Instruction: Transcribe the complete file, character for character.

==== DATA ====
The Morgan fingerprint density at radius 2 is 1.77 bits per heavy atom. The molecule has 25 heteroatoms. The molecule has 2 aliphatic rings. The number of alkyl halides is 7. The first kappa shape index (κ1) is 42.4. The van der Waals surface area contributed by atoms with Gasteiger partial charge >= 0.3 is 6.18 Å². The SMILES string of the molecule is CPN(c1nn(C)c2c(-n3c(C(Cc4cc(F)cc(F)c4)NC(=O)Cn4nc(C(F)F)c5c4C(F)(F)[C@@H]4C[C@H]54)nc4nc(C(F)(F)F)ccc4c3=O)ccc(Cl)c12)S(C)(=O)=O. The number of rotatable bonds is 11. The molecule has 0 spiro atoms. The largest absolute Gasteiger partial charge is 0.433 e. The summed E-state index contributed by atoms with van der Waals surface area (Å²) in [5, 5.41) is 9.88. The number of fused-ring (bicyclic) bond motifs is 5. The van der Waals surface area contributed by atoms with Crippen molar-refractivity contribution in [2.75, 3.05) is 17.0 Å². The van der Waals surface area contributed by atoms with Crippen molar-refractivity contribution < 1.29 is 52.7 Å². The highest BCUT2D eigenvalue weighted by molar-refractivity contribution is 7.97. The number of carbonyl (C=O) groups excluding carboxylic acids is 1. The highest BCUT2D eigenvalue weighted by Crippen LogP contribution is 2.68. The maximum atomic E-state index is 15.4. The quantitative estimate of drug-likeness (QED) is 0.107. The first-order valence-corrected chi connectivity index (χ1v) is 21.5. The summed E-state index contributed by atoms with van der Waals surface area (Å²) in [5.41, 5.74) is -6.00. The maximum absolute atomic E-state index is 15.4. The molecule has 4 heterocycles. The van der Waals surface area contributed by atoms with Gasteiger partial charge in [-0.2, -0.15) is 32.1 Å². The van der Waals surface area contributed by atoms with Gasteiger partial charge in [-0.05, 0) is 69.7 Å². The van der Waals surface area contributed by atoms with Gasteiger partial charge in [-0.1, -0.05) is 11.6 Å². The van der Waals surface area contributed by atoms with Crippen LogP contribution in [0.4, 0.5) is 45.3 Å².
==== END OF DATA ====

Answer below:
The Morgan fingerprint density at radius 2 is 1.77 bits per heavy atom. The molecule has 25 heteroatoms. The molecule has 2 aliphatic rings. The number of alkyl halides is 7. The first kappa shape index (κ1) is 42.4. The van der Waals surface area contributed by atoms with Gasteiger partial charge >= 0.3 is 6.18 Å². The SMILES string of the molecule is CPN(c1nn(C)c2c(-n3c(C(Cc4cc(F)cc(F)c4)NC(=O)Cn4nc(C(F)F)c5c4C(F)(F)[C@@H]4C[C@H]54)nc4nc(C(F)(F)F)ccc4c3=O)ccc(Cl)c12)S(C)(=O)=O. The number of rotatable bonds is 11. The molecule has 0 spiro atoms. The largest absolute Gasteiger partial charge is 0.433 e. The summed E-state index contributed by atoms with van der Waals surface area (Å²) in [5, 5.41) is 9.88. The number of fused-ring (bicyclic) bond motifs is 5. The van der Waals surface area contributed by atoms with Crippen molar-refractivity contribution in [2.75, 3.05) is 17.0 Å². The van der Waals surface area contributed by atoms with Crippen molar-refractivity contribution < 1.29 is 52.7 Å². The highest BCUT2D eigenvalue weighted by molar-refractivity contribution is 7.97. The number of carbonyl (C=O) groups excluding carboxylic acids is 1. The highest BCUT2D eigenvalue weighted by Crippen LogP contribution is 2.68. The maximum atomic E-state index is 15.4. The quantitative estimate of drug-likeness (QED) is 0.107. The first-order valence-corrected chi connectivity index (χ1v) is 21.5. The summed E-state index contributed by atoms with van der Waals surface area (Å²) in [5.41, 5.74) is -6.00. The maximum absolute atomic E-state index is 15.4. The molecule has 4 heterocycles. The van der Waals surface area contributed by atoms with Gasteiger partial charge in [-0.2, -0.15) is 32.1 Å². The van der Waals surface area contributed by atoms with Gasteiger partial charge in [-0.05, 0) is 69.7 Å². The van der Waals surface area contributed by atoms with Gasteiger partial charge in [-0.1, -0.05) is 11.6 Å². The van der Waals surface area contributed by atoms with Crippen LogP contribution in [0.4, 0.5) is 45.3 Å².